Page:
There are more than 1,400 operators at different locations maintaining solar PV systems. 75 technicians and about 60 supervisors are also engaged to undertake any kind of repairing work of invertors and other electronics. CREDA has trained more than 500 persons for installations and maintenance of Solar systems. There are 20 service centres of various manufacturers in the state spread across state to report any defects in functioning of the systems.
Another cause of the success of the program is that systems purchased are from those manufacturers who have at least one office in the state. This ensured less downtime in case of system failures, since majority of the manufacturers prime manufacturing bases are located 1,000 kilometers away from the state.
Ravana - Case of Success Story
A visit to village Ravana about 100 km from the capital city of state Raipur revealed immense satisfaction of the villagers. Two positive outcomes of the success are increased literacy and safety from wild animals.
Prior to solar lights, the village would plunge to darkness and kerosene lamp did not provide sufficient illumination to the children. Most essentially, the noxious smoke posed health hazard. As a result the dropouts from school was very high and most of them would leave studies when they attained the age of 12 years. A school teacher cites the reason that as the child progress to a higher grade, the syllabus increases and the limited supply of kerosene and poor light would not help them complete the studies and they would also confine to their houses by 6 pm when it gets dark. The school, usually, gets over by 3 pm and the child has to immediately do home work before darkness sets in. This was stressful to the student and was the major cause for opting out of school. Also it deprived the child of any play and socialising activities. With the availability of lights until late evening thanks to solar PV system it has lead to sharp rise in literacy rates. There are even testimonials of students achieving top ranks equivalent to urban students and has made easier for them to pursue higher studies.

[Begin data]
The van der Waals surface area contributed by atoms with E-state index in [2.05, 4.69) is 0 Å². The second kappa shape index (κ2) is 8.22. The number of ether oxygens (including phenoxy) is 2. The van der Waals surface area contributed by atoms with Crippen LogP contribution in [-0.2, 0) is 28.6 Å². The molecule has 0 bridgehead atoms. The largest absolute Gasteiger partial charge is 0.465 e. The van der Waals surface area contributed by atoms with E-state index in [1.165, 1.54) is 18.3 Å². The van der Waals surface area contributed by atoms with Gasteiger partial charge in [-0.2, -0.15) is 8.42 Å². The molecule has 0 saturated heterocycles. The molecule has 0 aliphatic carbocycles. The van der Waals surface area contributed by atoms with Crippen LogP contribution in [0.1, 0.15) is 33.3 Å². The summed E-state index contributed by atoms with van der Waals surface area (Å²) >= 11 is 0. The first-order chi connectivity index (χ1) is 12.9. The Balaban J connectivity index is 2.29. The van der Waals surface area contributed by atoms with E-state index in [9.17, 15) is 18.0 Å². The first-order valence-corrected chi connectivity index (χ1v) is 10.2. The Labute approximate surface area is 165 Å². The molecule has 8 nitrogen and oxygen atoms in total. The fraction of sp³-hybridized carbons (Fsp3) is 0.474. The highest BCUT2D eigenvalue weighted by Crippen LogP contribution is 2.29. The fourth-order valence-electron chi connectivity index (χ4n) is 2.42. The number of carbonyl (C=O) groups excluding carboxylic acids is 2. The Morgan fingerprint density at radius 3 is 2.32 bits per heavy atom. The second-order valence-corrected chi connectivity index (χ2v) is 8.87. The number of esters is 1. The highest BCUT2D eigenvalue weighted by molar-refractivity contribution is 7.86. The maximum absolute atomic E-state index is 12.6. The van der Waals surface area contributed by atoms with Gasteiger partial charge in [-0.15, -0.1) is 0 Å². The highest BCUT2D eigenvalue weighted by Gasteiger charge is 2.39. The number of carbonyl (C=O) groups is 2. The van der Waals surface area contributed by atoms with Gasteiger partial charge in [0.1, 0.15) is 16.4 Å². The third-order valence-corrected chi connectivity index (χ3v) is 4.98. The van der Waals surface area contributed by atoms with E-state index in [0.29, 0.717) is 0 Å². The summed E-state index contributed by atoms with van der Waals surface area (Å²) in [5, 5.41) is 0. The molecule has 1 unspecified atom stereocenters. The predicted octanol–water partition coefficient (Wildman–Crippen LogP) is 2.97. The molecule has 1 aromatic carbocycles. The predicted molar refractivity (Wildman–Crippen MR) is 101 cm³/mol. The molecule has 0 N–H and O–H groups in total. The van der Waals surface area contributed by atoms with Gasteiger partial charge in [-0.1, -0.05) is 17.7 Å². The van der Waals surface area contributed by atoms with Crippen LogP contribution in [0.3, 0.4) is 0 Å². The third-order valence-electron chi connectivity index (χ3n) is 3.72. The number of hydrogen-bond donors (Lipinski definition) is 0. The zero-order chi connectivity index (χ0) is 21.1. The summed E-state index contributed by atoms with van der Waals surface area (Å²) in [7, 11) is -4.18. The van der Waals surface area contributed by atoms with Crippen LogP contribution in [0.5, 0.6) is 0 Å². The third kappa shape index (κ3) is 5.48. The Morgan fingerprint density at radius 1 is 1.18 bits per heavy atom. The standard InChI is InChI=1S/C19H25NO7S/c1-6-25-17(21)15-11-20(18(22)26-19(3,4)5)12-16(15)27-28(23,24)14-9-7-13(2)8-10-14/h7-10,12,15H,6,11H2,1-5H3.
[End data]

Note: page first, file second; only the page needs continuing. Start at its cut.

Prior to commissioning of solar PV lights wild animals like leopards would haunt this village and take away children but the illumination from solar power has scared wild animals.
National Mineral Development Corporation (NMDC) had worth Rs 1.35 billion funds to be spent under Corporate Social Responsibility (CSR). CREDA officials approached NMDC officials for their support to solar PV projects to provide basic power to villages, who readily agreed to share their CRS funds for electrification as it meets their social goals.
- Jaideep N. Malaviya, CEO, Malaviya Solar Energy Consultancy
Table 1: Expenditure on maintenance of PV microgrids by CREDA
|Annual Maintenance Contracts (AMC)for Cluster based |
service delivery of PV microgrids
|No. of Villages / cluster
|No. of Customers/Village
|Total No. of Customers/cluster
|Collection per Customer (Rs)
|-Through CREDA (Rs)
|Total collection/ cluster/ month (Rs)
|Total AMC collection / cluster (Rs)
Table-2: Annual expenses on service and maintenance per cluster
|Nos. ||Rate (INR) ||Rate (INR) |